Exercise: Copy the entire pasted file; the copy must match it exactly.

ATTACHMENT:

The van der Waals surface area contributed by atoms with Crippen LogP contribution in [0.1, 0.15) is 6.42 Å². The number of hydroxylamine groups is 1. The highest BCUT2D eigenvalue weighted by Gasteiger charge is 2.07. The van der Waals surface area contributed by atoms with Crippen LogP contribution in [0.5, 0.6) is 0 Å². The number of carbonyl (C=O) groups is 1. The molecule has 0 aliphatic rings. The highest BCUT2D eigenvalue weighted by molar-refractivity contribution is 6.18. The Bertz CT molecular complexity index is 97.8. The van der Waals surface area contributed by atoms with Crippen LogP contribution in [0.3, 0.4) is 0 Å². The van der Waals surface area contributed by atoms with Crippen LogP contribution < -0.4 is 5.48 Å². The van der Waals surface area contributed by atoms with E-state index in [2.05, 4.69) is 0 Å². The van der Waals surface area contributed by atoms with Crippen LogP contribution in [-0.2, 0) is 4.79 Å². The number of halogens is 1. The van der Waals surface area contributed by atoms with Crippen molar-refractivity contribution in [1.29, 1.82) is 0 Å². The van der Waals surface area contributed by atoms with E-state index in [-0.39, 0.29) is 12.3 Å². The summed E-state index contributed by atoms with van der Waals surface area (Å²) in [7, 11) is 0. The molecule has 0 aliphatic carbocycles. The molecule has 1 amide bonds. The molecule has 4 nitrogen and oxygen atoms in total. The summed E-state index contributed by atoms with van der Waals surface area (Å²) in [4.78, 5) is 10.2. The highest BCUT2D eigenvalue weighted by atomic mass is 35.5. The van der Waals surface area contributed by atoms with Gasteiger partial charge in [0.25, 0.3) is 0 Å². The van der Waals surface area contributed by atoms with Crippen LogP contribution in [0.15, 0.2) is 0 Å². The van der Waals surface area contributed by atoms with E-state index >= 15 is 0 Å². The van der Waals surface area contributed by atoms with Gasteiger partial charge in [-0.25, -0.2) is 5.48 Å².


The van der Waals surface area contributed by atoms with Crippen LogP contribution in [0.1, 0.15) is 6.42 Å². The number of hydroxylamine groups is 1. The highest BCUT2D eigenvalue weighted by Gasteiger charge is 2.07. The van der Waals surface area contributed by atoms with Crippen LogP contribution in [0.5, 0.6) is 0 Å². The number of carbonyl (C=O) groups is 1. The molecule has 0 aliphatic rings. The highest BCUT2D eigenvalue weighted by molar-refractivity contribution is 6.18. The Bertz CT molecular complexity index is 97.8. The van der Waals surface area contributed by atoms with Crippen LogP contribution in [0.3, 0.4) is 0 Å². The van der Waals surface area contributed by atoms with Crippen LogP contribution < -0.4 is 5.48 Å². The van der Waals surface area contributed by atoms with E-state index in [2.05, 4.69) is 0 Å². The van der Waals surface area contributed by atoms with Crippen LogP contribution in [-0.2, 0) is 4.79 Å². The number of halogens is 1. The van der Waals surface area contributed by atoms with Crippen molar-refractivity contribution in [1.29, 1.82) is 0 Å². The van der Waals surface area contributed by atoms with E-state index in [-0.39, 0.29) is 12.3 Å². The summed E-state index contributed by atoms with van der Waals surface area (Å²) in [7, 11) is 0. The molecule has 0 aliphatic carbocycles. The molecule has 1 amide bonds. The molecule has 4 nitrogen and oxygen atoms in total. The summed E-state index contributed by atoms with van der Waals surface area (Å²) in [4.78, 5) is 10.2. The highest BCUT2D eigenvalue weighted by atomic mass is 35.5. The van der Waals surface area contributed by atoms with Gasteiger partial charge in [0.25, 0.3) is 0 Å². The van der Waals surface area contributed by atoms with Crippen LogP contribution in [0.15, 0.2) is 0 Å². The van der Waals surface area contributed by atoms with E-state index >= 15 is 0 Å². The van der Waals surface area contributed by atoms with Gasteiger partial charge in [-0.25, -0.2) is 5.48 Å².